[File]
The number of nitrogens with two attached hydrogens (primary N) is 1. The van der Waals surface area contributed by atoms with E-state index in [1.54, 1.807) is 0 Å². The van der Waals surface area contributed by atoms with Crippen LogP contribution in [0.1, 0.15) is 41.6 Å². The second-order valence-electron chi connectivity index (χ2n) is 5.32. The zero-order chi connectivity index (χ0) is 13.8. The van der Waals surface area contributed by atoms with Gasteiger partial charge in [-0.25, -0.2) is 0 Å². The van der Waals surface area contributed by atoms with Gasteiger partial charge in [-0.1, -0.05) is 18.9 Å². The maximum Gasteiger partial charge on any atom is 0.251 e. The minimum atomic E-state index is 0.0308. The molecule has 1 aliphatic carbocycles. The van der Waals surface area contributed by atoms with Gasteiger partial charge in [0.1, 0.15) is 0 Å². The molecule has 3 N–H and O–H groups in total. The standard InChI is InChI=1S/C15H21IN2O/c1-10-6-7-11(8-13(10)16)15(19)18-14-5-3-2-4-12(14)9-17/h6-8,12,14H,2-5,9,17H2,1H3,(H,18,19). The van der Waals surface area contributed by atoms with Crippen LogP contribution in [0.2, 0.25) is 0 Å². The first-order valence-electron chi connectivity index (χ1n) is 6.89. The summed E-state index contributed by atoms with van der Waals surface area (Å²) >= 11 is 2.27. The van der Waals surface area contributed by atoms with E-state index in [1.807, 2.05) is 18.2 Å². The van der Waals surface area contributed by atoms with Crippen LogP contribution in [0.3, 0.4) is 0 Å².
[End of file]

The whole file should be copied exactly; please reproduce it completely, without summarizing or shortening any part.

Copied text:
The number of nitrogens with two attached hydrogens (primary N) is 1. The van der Waals surface area contributed by atoms with E-state index in [1.54, 1.807) is 0 Å². The van der Waals surface area contributed by atoms with Crippen LogP contribution in [0.1, 0.15) is 41.6 Å². The second-order valence-electron chi connectivity index (χ2n) is 5.32. The zero-order chi connectivity index (χ0) is 13.8. The van der Waals surface area contributed by atoms with Gasteiger partial charge in [-0.25, -0.2) is 0 Å². The van der Waals surface area contributed by atoms with Gasteiger partial charge in [-0.1, -0.05) is 18.9 Å². The maximum Gasteiger partial charge on any atom is 0.251 e. The minimum atomic E-state index is 0.0308. The molecule has 1 aliphatic carbocycles. The van der Waals surface area contributed by atoms with Gasteiger partial charge in [0.1, 0.15) is 0 Å². The molecule has 3 N–H and O–H groups in total. The standard InChI is InChI=1S/C15H21IN2O/c1-10-6-7-11(8-13(10)16)15(19)18-14-5-3-2-4-12(14)9-17/h6-8,12,14H,2-5,9,17H2,1H3,(H,18,19). The van der Waals surface area contributed by atoms with Crippen LogP contribution in [0.2, 0.25) is 0 Å². The first-order valence-electron chi connectivity index (χ1n) is 6.89. The summed E-state index contributed by atoms with van der Waals surface area (Å²) >= 11 is 2.27. The van der Waals surface area contributed by atoms with E-state index in [1.807, 2.05) is 18.2 Å². The van der Waals surface area contributed by atoms with Crippen LogP contribution in [0.3, 0.4) is 0 Å².